AMMAN- The Syrian embassy in Amman has recently reduced the fees to register Syrians born abroad, a decision which could make registration easier for the families of the tens of thousands of Syrian children born in Jordan during the civil war and facilitate refugee returns to Syria from Jordan. 

This change comes as part of a series of measures aimed at “decreasing the number of civil registration procedures in the embassy, as well as reducing the financial burden on those that [want] to return [to Syria],” according to a source in the embassy who spoke under the condition of anonymity.

The new procedures, which went into effect in early June, allow those Syrians born in Jordan to return to their country if they show a Jordanian birth certificate and a one-way “crossing ticket”  from the embassy. Previously, those Jordanian-born Syrians were required to provide a “civil registration” certificate in order to get a crossing ticket, which was quite costly to obtain from the Syrian embassy.  

Suha al-Hussein, a 24-year-old mother, started thinking about visiting Syria after the Naseeb (Jaber) Syrian-Jordanian border was re-opened in October 2018, after being closed for three years. However, she first had to gather $175 in order to pay the late penalty for her daughter’s civil registration.

She was thus surprised at the Syrian embassy in Amman last week when she found that the procedures to return to Syria with her daughter had become “significantly more accommodating.” 

Al-Hussein just had to pay $50 to get a crossing ticket for her daughter who could be registered in Syria and get a passport for her there. 

According to the source in the Syrian embassy in Amman, currently, a Syrian citizen must pay “$25 in fees to certify Jordanian birth certificates and an additional $25 for the crossing ticket to Syria.” 

The fees to certify the authenticity of birth certificates at the embassy can cost up to $75 for children under three-months-old, in addition to a $50 late penalty for children under one year if their births were not registered immediately ($125 total), or a $100 late penalty if they reached one-years-old before being registered ($175 total). 

As such, some Syrians have chosen to make the journey to Syria to register their children rather than doing so at the embassy, as late penalties are “much lower” within the country. 

Bilal Homsi, 35-years-old, sent his wife and children to his village in Syria to benefit from these lower fees.

“My [oldest] son is three-years-old, and my daughter is six-months-old. The cost of registering them at the embassy with the late penalties [is] $300.” However, with the new changes to the registration procedure, he only paid $100 to certify their birth certificates and get crossing tickets to Syria.

According to article 68 of the Civil Registration Law, “A fee of 10,00 Syrian Lira (around $20) is taken from the party responsible for reporting [a birth] to the civil registration office if the birth is not reported within one year after its occurrence.” 

A lawyer from Damascus clarified: “There is a financial penalty imposed on every infant not reported to the state’s registry, whether they were born inside or outside Syria, who is older than a year. [If the child is not reported], then the police will ask the parent to appear before the court to verify the child’s documents.”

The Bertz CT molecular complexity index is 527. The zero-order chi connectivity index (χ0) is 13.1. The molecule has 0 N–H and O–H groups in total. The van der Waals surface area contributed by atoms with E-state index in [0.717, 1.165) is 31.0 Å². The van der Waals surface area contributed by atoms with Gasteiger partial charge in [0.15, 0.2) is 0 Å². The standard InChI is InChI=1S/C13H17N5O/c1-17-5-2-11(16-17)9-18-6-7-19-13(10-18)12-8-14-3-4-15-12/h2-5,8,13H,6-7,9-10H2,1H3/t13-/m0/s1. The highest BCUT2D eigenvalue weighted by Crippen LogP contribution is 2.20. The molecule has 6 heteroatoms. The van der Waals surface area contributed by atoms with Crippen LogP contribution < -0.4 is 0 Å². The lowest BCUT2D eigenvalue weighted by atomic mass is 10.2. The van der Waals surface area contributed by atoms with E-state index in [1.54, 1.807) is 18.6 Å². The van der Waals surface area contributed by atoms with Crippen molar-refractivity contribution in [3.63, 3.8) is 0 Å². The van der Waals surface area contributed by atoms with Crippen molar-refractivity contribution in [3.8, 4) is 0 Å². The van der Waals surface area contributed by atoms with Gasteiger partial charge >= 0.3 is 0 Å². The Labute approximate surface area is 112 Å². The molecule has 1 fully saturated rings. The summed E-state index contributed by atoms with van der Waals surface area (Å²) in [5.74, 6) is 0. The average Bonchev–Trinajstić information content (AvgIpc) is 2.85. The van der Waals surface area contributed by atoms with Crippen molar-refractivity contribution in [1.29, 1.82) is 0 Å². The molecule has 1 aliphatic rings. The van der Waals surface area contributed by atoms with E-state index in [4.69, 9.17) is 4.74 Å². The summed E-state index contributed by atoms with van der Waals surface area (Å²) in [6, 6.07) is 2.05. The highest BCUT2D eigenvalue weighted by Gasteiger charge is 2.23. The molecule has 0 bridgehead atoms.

“It’s necessary to certify any official documents that come from a foreign country with [that country’s] foreign ministry and with the Syrian embassy.” 

According to a statement by Mohammad Hawari, the spokesman for UNHCR in Jordan, in March 2019, more than 160 thousand Syrians have been born in Jordan since the beginning of the Syrian civil war.

Overwhelming security concerns

Officially, the Syrian government has made the return of refugees and IDPs its “utmost priority,” and is “making a huge effort to secure a good future for them,” according to a statement made by Syrian Foreign Minister Walid Muallem. However, the flow of returning Syrian refugees has been tepid thus far, according to official statistics by UNHCR and neighboring host countries. 

UNHCR has estimated that around 20,000 Syrians have returned from Jordan in 2018 and the first half of 2019. There are 664,330 Syrian refugees remaining in Jordan. 

Additionally, Jumana Ghunaimat, Jordan’s Minister of State for Media Affairs and official Government Spokesperson, requested that the international community take more responsibility for Syrian refugees in Jordan, pointing to the low rate of returnees. She emphasized that the Kingdom would never force refugees to return to Syria. 

The idea of a so-called “safe return” and the fate of those who have undertaken the journey back to Syria has been the main subject of discussions among the Syrian community across Jordan in recent months. Many are concerned about the hundreds of refugees who have been arrested by the Syrian government upon their return. 

“The government’s [reforms] ease the financial burden on us,” al-Homsi said. “However, this does not rid us of our fears of [the security conditions], especially among young men.” 

“I am not wanted by any security agency in Syria, but the talk of returnees being arrested, as well as the forced military draft, has caused us to abandon the idea of returning for now.”